We are carrying Noro Yarns again. We took a little break, but Sally has decided to jump back on the bandwagon and stock some of our favorites. Right now we have lots of Taiyo and Taiyo Sock, but there is more coming for fall. Let me tell you about the Aran to chunky Taiyo first.
Taiyo is a really pretty cotton, silk, and wool blend (40%/30%/15%) with a little nylon added to strengthen the singly ply. The colorways that Sally chose are beautiful, of course.
Want some project ideas? I knew you would. There are a few blankets that I have been ogling that just beg for Noro.
The Mitered Crosses Blanket (above) and the Pop Blanket (below) work for me, because the solid background really highlights the Noro without letting it go too crazy. You could use Cascade Eco Wool or Eco +, Cascade 220, Berroco Ultra Alpaca, or even Berroco Vintage for the background with much success. (I have it on good authority that the natural Noro colorway seen above will be back on the shelves this fall. I know several of you were pining away for it...I promise to keep you posted.)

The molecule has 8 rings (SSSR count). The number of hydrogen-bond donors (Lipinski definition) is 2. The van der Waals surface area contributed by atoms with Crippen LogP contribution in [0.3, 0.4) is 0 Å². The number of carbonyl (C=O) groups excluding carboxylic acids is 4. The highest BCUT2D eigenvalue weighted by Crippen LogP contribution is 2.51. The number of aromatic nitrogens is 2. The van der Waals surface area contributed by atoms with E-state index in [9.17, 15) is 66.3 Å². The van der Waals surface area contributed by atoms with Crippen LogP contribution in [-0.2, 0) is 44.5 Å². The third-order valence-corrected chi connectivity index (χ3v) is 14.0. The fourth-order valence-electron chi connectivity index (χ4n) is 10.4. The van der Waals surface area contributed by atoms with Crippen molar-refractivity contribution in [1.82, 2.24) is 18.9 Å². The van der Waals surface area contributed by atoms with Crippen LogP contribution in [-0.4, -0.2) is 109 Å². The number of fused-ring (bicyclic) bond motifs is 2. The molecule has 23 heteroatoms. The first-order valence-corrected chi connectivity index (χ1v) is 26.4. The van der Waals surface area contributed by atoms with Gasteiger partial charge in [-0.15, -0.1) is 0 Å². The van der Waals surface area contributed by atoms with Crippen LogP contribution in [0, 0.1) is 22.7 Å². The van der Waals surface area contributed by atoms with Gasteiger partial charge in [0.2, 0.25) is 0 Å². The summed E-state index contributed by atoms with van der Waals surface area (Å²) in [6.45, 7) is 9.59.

If you'd like to embrace the full Noro color riot, Lizard Ridge from Knitty 2006 is a great design, too. Each square is knit from opposite sides of the ball to create the more distinct stripes, and fun little short row sections create the bubbles.
|Photo from Knitty, Fall 2006.|
I made Rubble for my older daughter in the winter, and I am thinking the littlest daughter needs one in some crazy colors to match her personality. The unusual construction of the sweater would really play up the striping since the whole thing is knit is one piece from the front hem to the back hem, with stitches cast on for the sleeves as you knit. The horizontal stripes would continue uninterrupted from the front to the back.
Since Taiyo, Silk Garden, and Kureyon are all of similar gauge, you can interchange them in a lot of patterns without much trouble. Taiyo would be great for something like the Striped Noro Scarf or the Turn a Square Hat.
Noro is also a natural choice for entrelac, since the color changes highlight the little squares so nicely. Lady Eleanor from Scarf Style was an extremely popular design several years ago, and I can see this being just stunning in Taiyo.
The new Noro Knitting Magazine has a few great entrelac designs, as well, including these fun little pillows. These would be a nice introduction to the technique if you are interested.
Okay, next time we'll talk about the Taiyo Sock. I have lots of ideas for you, and very few of them are socks.